1 Neapolitan Dough, 9 ounces (260 g) (recipe below)
1/3 cup (90 mL) “Simple Is Often Best” Tomato Sauce (recipe below)
8–10 fresh basil leaves
4 ounces (110 g) fresh mozzarella di bufala, shredded
Parmigiano-Reggiano, to taste
Extra virgin olive oil, for drizzling
Place a baking stone in the oven, and preheat to 500°F (260°C) or higher for 1 hour.
While the oven is preheating, stretch the pizza dough to a diameter of 12 inches (30 cm).
Spread the sauce over the dough, leaving a 1-inch (3-cm) border.
Distribute the basil over the sauce.
Spread the mozzarella over the pizza. Grate the Parmigiano-Reggiano over the pizza and drizzle with olive oil.
Bake the pizza until the crust is golden and the cheese is bubbling.
Remove the pizza from the oven and place it on a plate. Drizzle a bit more of the olive oil over the pizza, and serve.
Tip: You can use fresh tomatoes instead of sauce as long as they are ripe. If you do, sprinkle a little salt on the tomatoes.
Yield: About 5 9-ounce (260-g) pieces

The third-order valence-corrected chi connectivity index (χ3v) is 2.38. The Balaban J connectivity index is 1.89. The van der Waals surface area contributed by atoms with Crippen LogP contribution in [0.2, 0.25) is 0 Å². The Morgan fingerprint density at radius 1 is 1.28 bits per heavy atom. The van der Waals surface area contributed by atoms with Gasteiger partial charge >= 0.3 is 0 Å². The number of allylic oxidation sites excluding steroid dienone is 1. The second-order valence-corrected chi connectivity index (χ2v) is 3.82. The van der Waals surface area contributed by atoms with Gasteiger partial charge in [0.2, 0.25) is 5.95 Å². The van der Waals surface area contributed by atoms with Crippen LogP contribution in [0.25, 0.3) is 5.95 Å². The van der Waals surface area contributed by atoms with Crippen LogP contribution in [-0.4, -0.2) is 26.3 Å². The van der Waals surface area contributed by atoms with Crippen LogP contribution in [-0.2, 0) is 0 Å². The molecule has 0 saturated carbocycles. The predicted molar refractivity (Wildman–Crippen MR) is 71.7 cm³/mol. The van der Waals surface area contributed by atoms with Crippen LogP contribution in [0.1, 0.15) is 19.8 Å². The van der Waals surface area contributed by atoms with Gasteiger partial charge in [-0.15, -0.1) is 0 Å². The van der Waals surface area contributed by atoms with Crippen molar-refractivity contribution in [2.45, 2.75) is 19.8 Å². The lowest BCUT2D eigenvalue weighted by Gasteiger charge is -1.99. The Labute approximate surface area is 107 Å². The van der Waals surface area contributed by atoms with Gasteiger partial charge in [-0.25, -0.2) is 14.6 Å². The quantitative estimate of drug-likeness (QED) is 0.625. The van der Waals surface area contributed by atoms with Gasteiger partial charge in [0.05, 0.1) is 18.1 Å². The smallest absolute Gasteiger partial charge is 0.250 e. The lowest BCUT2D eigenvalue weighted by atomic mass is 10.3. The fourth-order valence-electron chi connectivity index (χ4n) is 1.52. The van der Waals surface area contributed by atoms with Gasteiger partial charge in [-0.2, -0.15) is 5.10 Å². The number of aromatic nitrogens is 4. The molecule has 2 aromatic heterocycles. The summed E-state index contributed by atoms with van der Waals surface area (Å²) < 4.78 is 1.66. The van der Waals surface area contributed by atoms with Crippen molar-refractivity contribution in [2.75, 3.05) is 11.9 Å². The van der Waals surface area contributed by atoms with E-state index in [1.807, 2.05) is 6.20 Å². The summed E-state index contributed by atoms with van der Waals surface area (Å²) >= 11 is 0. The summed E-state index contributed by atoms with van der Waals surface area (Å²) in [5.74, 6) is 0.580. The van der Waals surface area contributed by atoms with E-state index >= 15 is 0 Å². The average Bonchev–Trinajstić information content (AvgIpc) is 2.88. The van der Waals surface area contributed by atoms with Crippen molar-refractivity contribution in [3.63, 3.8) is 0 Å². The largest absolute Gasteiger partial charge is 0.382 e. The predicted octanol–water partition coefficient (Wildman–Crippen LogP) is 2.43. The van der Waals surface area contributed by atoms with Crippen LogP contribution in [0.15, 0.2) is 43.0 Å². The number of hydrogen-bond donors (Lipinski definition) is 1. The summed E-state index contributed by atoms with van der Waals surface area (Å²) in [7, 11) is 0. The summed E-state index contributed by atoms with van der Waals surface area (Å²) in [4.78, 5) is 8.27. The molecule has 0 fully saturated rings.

This is the classic Neapolitan dough: flour, salt, yeast, and water. It is an incredible dough made from the simplest of ingredients.
3/4 teaspoon (3 g) fresh yeast
2 1/4 cups (500 mL) lukewarm water, divided
1 1/8 tablespoons (17 g) table salt
6 cups, 2 tablespoons (950 g) Tipo “00” flour (see Tips) (all-purpose flour will also work)
In a small bowl, add the yeast to half of the water, and stir to dissolve.
In another small bowl, dissolve the salt in the remaining water.
Place the flour in the bowl of a stand mixer fitted with a dough hook.
Running the mixer on its lowest setting, add both the yeast mixture and the salt mixture. Mix for a couple minutes until the dough comes together.
Increase the mixer’s speed to medium, and blend until the dough is shiny and not too sticky (5–6 minutes). If the dough “climbs” up the side of the bowl, turn off the mixer and push the dough down with a wooden spoon.
Reduce the mixer’s speed to low and continue mixing for 3–4 minutes. The dough should be shiny, and it should come away from the sides of the bowl cleanly.
Transfer the dough onto a floured work surface. Sprinkle a bit more flour over the top, turn the dough, and make into a large ball.
Divide the dough into 5 or more pieces, depending on how many pizzas you are making. Form each piece into a ball and place them on a tray. Brush the dough pieces with oil. Cover the tray with plastic wrap and refrigerate for 18–24 hours.
Notes: To save time, keep the dough at a cool room temperature for 6–8 hours until the dough has doubled in size. If the dough has been refrigerated, remove and let stand for 2 hours before using.